SRSG Spehar talks about highlights of 2020
In October 2020, UNFICYP launched the first edition of Outloud, the Mission’s podcast to talk about its mandate as well as its initiatives on the island. In the December edition, we featured an interview with the Special Representative of the Secretary-General and Head of Mission on the island, Elizabeth Spehar, in a review of the challenges and highlights of 2020 and the future of the Mission and the Cyprus talks.
As the top UN official on the island, can you please tell us about the work of the Mission and the stage of the Cyprus talks?
2020 has been a challenging year for us in Cyprus and for the entire world because of the COVID-19 pandemic, which has made things much more difficult than what we will be normally facing, but both missions in Cyprus have been continuing to fulfill their mandate.
In terms of UNFICYP, in 2020 we continue to do our job in liaising and engaging with people from across the divide and with the opposing forces from across the divide to make sure everything remains calm and stable in and around the buffer zone, we also have been helping people across the divide come together for trust-building.
In terms of Good Offices, we continued to stay in touch with all the stakeholders in the hopes that we can help the parties to the Cyprus problem get back to the negotiating table, because in answer to your question about the Cyprus Talks, sadly we had no have negotiations now for about two and half years.
With the Corona crisis continuing, how did the Mission manage to implement its mandate?
In light of COVID-19, we had to make a lot of changes we had to adapt, so both missions put very strict procedures in place to keep our personnel safe against COVID-19 and also to guard against any spreading of the pandemic from our mission to the wider population.
For example, putting in place alternative working arrangements, social distancing, mask wearing at all times, anyone coming in from abroad had to go through 14 days of quarantine before coming to our missions and we also adapted technologically, much of the work that we try to do to liaise and engage with both sides to solve problems or to build trust between the communities, we moved to do a lot of that work, as much as possible, virtually.
Despite the challenges, what were the achievements?
One of the major achievements was to continue to keep the buffer zone calm and stable, to prevent incidents and from raising tensions to spark into a greater dispute, I think that is an important achievement. We also, in this context of COVID-19, facilitated a lot of cooperation on humanitarian bases that happened across the divide, such as certain people in the south of the island that needed to cross north, people living in the north needed to go for medical treatment to the south.
We were often called to facilitate these sorts of things. And then finally, I would call an achievement the fact that we have been able to continue to support civil society organizations to reach across the divide to continue to cooperate with each other to build trust. We have managed to support a number of networking events and we have one particularly successful activity in 2020 and that was launching our Youth Champions for the Environment and Peace initiative.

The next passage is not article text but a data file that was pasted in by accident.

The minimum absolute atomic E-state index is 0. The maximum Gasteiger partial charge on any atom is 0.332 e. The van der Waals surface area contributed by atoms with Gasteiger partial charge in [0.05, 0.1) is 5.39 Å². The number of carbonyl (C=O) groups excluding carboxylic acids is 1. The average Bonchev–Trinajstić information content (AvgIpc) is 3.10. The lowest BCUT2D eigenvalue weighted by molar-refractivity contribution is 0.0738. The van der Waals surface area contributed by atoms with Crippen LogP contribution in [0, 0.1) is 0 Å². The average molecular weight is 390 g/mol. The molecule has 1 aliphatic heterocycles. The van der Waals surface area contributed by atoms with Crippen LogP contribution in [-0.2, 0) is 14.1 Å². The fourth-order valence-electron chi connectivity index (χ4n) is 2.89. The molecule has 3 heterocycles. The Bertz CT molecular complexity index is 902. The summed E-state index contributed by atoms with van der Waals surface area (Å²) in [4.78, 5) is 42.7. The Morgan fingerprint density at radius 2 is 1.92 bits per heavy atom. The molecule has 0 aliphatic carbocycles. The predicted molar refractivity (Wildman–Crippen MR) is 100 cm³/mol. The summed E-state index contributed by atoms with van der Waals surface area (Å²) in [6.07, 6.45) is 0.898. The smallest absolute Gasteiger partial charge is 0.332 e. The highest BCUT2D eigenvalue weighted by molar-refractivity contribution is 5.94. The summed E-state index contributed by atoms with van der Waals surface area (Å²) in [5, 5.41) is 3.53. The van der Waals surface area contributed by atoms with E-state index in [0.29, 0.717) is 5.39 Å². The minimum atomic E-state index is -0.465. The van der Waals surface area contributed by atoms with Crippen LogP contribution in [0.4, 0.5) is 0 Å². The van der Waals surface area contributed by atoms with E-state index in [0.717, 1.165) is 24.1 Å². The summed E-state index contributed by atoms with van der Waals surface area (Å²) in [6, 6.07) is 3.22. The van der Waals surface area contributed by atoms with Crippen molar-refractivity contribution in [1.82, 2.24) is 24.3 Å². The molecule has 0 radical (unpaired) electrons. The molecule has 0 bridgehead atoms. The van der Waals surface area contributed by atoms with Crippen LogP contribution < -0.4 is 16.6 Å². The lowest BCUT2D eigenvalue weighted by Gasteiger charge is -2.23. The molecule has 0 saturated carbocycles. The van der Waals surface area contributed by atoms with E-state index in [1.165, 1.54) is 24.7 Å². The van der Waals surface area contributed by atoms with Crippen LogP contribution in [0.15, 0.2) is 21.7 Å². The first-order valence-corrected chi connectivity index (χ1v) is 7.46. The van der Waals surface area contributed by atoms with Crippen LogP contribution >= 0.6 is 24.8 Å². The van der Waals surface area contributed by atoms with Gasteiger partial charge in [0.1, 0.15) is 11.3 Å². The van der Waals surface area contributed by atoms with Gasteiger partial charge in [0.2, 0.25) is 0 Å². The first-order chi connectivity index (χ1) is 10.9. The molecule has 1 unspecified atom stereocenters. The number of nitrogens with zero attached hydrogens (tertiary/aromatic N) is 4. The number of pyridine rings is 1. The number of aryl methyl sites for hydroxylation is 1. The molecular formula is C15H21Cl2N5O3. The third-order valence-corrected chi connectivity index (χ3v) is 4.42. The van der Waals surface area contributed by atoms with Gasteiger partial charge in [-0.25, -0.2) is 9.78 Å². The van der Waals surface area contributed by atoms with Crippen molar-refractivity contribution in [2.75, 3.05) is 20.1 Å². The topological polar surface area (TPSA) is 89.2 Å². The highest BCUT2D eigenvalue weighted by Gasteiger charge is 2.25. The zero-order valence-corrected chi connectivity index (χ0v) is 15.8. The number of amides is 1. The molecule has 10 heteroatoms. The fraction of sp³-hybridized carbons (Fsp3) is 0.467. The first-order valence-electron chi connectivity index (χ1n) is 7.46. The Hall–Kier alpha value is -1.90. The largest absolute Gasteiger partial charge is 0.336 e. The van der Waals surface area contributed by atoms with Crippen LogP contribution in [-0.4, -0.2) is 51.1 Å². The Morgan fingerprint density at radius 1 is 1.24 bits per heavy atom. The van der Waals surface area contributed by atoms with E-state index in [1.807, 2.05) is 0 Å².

Early in the year, before the COVID-19 pandemic, we selected 24 Youth Champions from both communities, who are very passionate about the environment and who also have a vocation for peace.
We worked with them throughout the year, we did a number of training sessions for them on environmental peace building, they graduated in the fall and we were able to virtually give them their graduation certificates on UN Day on 24 October.
These young people have been doing a great job, staying connected and working on a number of awareness raisings campaigns on key issues related to preserving the environment on the island. One of the important premises of this initiative for the environment, is the fact that there is no way that you can implement it just on one or another side of the island. The environment has no limits or boundaries and therefore, it is very important that young people realized that if they are invested in the environment and in the future of their island, they will really need to work together, and it is being quite successful so far.
How do you see the future of the Mission and the Cyprus talks?
I would say first of all for UNFICYP, the peacekeeping mission, we intend to continue to play our role in ensuring that things remain calm and stable in and around the buffer zone and also that we continue to help create the proper conditions for successful negotiations to the settlement of the Cyprus problem. So that means not only keeping things stable but also working to bring Cypriots together.
In terms of the Good Offices, they are ready to play a role if and when, and I do hope that it is when, the parties will be ready to resume the Cyprus Talks. I do have a concern that the longer that we do not have talks, the more challenging a return to successful negotiations will become. As the Secretary-General has often said in his reports about Cyprus, “time is not on the side of a solution”, so I really hope that 2021 will be the year of the solution and we will be ready to support that.
To listen to the previous editions, visit: https://soundcloud.com/user-323635215/tracks